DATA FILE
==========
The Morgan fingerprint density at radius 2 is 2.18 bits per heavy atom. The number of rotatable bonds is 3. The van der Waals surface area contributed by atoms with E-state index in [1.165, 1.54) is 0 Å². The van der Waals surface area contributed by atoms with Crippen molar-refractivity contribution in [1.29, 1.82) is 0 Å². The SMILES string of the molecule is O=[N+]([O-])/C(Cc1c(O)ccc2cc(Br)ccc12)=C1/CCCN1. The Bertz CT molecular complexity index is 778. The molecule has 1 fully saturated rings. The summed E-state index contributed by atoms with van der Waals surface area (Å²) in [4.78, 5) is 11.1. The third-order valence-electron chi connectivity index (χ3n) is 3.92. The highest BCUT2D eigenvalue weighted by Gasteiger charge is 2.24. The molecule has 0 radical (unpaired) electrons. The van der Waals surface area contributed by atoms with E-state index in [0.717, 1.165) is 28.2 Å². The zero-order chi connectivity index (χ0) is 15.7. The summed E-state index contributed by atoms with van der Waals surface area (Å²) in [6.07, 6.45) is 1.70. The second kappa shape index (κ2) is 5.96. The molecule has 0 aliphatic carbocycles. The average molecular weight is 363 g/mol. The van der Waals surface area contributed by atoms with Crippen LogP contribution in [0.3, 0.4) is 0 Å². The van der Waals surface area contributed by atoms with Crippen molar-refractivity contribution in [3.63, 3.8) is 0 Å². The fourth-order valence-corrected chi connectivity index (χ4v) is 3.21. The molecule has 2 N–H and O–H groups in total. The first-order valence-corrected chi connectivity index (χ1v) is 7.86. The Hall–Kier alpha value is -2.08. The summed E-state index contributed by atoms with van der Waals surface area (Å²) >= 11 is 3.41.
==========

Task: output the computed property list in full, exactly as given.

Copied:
The Morgan fingerprint density at radius 2 is 2.18 bits per heavy atom. The number of rotatable bonds is 3. The van der Waals surface area contributed by atoms with E-state index in [1.165, 1.54) is 0 Å². The van der Waals surface area contributed by atoms with Crippen molar-refractivity contribution in [1.29, 1.82) is 0 Å². The SMILES string of the molecule is O=[N+]([O-])/C(Cc1c(O)ccc2cc(Br)ccc12)=C1/CCCN1. The Bertz CT molecular complexity index is 778. The molecule has 1 fully saturated rings. The summed E-state index contributed by atoms with van der Waals surface area (Å²) in [4.78, 5) is 11.1. The third-order valence-electron chi connectivity index (χ3n) is 3.92. The highest BCUT2D eigenvalue weighted by Gasteiger charge is 2.24. The molecule has 0 radical (unpaired) electrons. The van der Waals surface area contributed by atoms with E-state index in [0.717, 1.165) is 28.2 Å². The zero-order chi connectivity index (χ0) is 15.7. The summed E-state index contributed by atoms with van der Waals surface area (Å²) in [6.07, 6.45) is 1.70. The second kappa shape index (κ2) is 5.96. The molecule has 0 aliphatic carbocycles. The average molecular weight is 363 g/mol. The van der Waals surface area contributed by atoms with Crippen LogP contribution in [0.3, 0.4) is 0 Å². The van der Waals surface area contributed by atoms with Crippen molar-refractivity contribution in [3.63, 3.8) is 0 Å². The fourth-order valence-corrected chi connectivity index (χ4v) is 3.21. The molecule has 2 N–H and O–H groups in total. The first-order valence-corrected chi connectivity index (χ1v) is 7.86. The Hall–Kier alpha value is -2.08. The summed E-state index contributed by atoms with van der Waals surface area (Å²) >= 11 is 3.41.